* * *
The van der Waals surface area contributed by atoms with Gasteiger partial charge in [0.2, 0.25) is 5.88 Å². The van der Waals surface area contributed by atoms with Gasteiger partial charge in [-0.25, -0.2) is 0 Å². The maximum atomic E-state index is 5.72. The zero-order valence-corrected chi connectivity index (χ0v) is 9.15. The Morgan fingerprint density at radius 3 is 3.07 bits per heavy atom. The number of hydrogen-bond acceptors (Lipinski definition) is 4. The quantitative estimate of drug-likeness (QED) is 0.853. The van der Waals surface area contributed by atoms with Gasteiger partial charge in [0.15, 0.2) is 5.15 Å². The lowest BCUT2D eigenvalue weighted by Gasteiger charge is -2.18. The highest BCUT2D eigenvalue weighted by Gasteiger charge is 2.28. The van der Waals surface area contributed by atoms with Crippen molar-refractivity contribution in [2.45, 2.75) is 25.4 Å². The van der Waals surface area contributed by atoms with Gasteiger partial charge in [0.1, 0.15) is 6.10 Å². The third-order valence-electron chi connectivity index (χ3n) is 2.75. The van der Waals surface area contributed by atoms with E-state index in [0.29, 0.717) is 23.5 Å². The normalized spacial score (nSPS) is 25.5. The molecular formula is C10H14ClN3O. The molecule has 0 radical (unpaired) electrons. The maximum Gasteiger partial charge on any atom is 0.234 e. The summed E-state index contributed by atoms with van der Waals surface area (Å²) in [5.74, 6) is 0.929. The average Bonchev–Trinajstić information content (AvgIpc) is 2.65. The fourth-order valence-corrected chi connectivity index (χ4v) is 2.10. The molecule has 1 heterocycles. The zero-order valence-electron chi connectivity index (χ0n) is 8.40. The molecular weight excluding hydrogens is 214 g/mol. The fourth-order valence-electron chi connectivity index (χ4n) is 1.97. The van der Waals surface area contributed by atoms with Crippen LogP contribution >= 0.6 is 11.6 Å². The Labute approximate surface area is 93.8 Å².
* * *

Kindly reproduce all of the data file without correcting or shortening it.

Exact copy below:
The van der Waals surface area contributed by atoms with Gasteiger partial charge in [0.2, 0.25) is 5.88 Å². The van der Waals surface area contributed by atoms with Gasteiger partial charge in [-0.25, -0.2) is 0 Å². The maximum atomic E-state index is 5.72. The zero-order valence-corrected chi connectivity index (χ0v) is 9.15. The Morgan fingerprint density at radius 3 is 3.07 bits per heavy atom. The number of hydrogen-bond acceptors (Lipinski definition) is 4. The quantitative estimate of drug-likeness (QED) is 0.853. The van der Waals surface area contributed by atoms with Gasteiger partial charge in [0.15, 0.2) is 5.15 Å². The lowest BCUT2D eigenvalue weighted by Gasteiger charge is -2.18. The highest BCUT2D eigenvalue weighted by Gasteiger charge is 2.28. The van der Waals surface area contributed by atoms with Crippen molar-refractivity contribution in [2.45, 2.75) is 25.4 Å². The van der Waals surface area contributed by atoms with Gasteiger partial charge in [0.1, 0.15) is 6.10 Å². The third-order valence-electron chi connectivity index (χ3n) is 2.75. The van der Waals surface area contributed by atoms with E-state index in [0.29, 0.717) is 23.5 Å². The normalized spacial score (nSPS) is 25.5. The molecular formula is C10H14ClN3O. The molecule has 0 radical (unpaired) electrons. The maximum Gasteiger partial charge on any atom is 0.234 e. The summed E-state index contributed by atoms with van der Waals surface area (Å²) in [5.74, 6) is 0.929. The average Bonchev–Trinajstić information content (AvgIpc) is 2.65. The fourth-order valence-corrected chi connectivity index (χ4v) is 2.10. The molecule has 1 heterocycles. The zero-order valence-electron chi connectivity index (χ0n) is 8.40. The molecular weight excluding hydrogens is 214 g/mol. The fourth-order valence-electron chi connectivity index (χ4n) is 1.97. The van der Waals surface area contributed by atoms with Crippen LogP contribution >= 0.6 is 11.6 Å². The Labute approximate surface area is 93.8 Å².